Coral-Damaging Sunscreens: Thailand has banned sunscreens containing chemicals that damage coral from all of its marine national parks.
- Concerns are that the slow-growing corals are being harmed by the lotions the tourists use for sun protection.
- The banned lotions are those containing oxybenzone, octinoxate, 4-methyl benzylidene camphor, or butylparaben.
- According to the Thai Department of Conservation, the four ingredients found in sun creams were destroying coral larvae, obstruct coral reproduction and cause reef bleaching.
- A fine of 100,000 baht will be put on people violating the rule.
- Similar bans have been introduced by the Pacific island of Palau and the US state of Hawaii.
About Coral Reef:
- A coral reef is an underwater ecosystem characterized by reef-building corals.
- Reefs are formed by colonies of coral polyps that are held together by calcium carbonate. Most of the reefs are built from stony corals, whose polyps cluster in groups.
- Coral belongs to the class Anthozoa in the animal phylum Cnidaria. which includes sea anemones and jellyfish.
- It comprises sea anemones and jellyfish. Corals secrete hard carbonate exoskeletons that support and protect the coral.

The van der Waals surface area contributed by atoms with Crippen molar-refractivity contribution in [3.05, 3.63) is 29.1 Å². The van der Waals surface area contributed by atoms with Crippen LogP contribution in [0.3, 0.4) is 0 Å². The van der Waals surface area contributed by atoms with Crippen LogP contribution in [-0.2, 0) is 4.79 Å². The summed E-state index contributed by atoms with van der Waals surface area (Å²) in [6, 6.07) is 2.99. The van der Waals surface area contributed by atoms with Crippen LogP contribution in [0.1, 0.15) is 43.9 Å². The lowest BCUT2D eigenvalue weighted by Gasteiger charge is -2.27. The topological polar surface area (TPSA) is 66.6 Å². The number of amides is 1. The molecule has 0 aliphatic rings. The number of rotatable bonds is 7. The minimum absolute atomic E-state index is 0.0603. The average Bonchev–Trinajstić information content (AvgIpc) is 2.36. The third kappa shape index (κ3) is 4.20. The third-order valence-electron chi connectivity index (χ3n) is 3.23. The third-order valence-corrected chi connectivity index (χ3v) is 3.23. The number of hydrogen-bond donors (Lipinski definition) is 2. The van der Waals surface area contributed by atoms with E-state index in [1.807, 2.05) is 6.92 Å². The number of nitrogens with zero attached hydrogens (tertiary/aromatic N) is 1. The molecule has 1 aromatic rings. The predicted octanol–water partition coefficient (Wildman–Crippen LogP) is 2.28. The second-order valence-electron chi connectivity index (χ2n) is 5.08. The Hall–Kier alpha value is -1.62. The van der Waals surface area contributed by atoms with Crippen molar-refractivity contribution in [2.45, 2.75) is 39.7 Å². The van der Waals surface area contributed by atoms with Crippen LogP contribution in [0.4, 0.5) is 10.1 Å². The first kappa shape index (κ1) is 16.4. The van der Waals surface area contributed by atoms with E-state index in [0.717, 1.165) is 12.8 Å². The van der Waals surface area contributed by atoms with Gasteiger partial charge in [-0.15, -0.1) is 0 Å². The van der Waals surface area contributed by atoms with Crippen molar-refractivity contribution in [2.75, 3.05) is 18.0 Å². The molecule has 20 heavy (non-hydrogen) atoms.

- Most reefs grow best in warm, shallow, clear, sunny, and agitated water.
- Corals are also called rainforests of the sea.
- Shallow coral reefs form some of Earth’s most diverse ecosystems.
- Corals comprise less than 0.1% of the world’s ocean area.
- They are commonly found at shallow depths in tropical waters.
- In deep water and cold water, coral reefs exist on smaller scales.
- The great Barrier Reef of Australia is the largest reef in the World.
Note: First-ever coral reefs appeared some 485 million years ago.
Why are Coral reefs under threat?
They are under threat from the following:
- Excess nutrients (nitrogen and phosphorus),
- Rising temperatures,
- Oceanic acidification,
- Overfishing (e.g., from blast fishing, cyanide fishing, spearfishing on scuba),
- Use of sunscreen and harmful land-use practices,
- Runoff and seeps (e.g., from injection wells and cesspools).
How does coral bleaching occur?
- Coral bleaching occurs when coral polyps expel algae that live inside their tissues living in their tissues which drain them of their vibrant colours.
- Normally, coral polyps live in an endosymbiotic relationship with these algae, which are crucial for the health of the coral and the reef.
- The algae provide up to 90 percent of the coral’s energy.
- Bleached corals continue to live but begin to starve after bleaching.
- Coral may bleach for other reasons, like extremely low tides, pollution, or too much sunlight, dumping of dredging sludge, and cyclic population.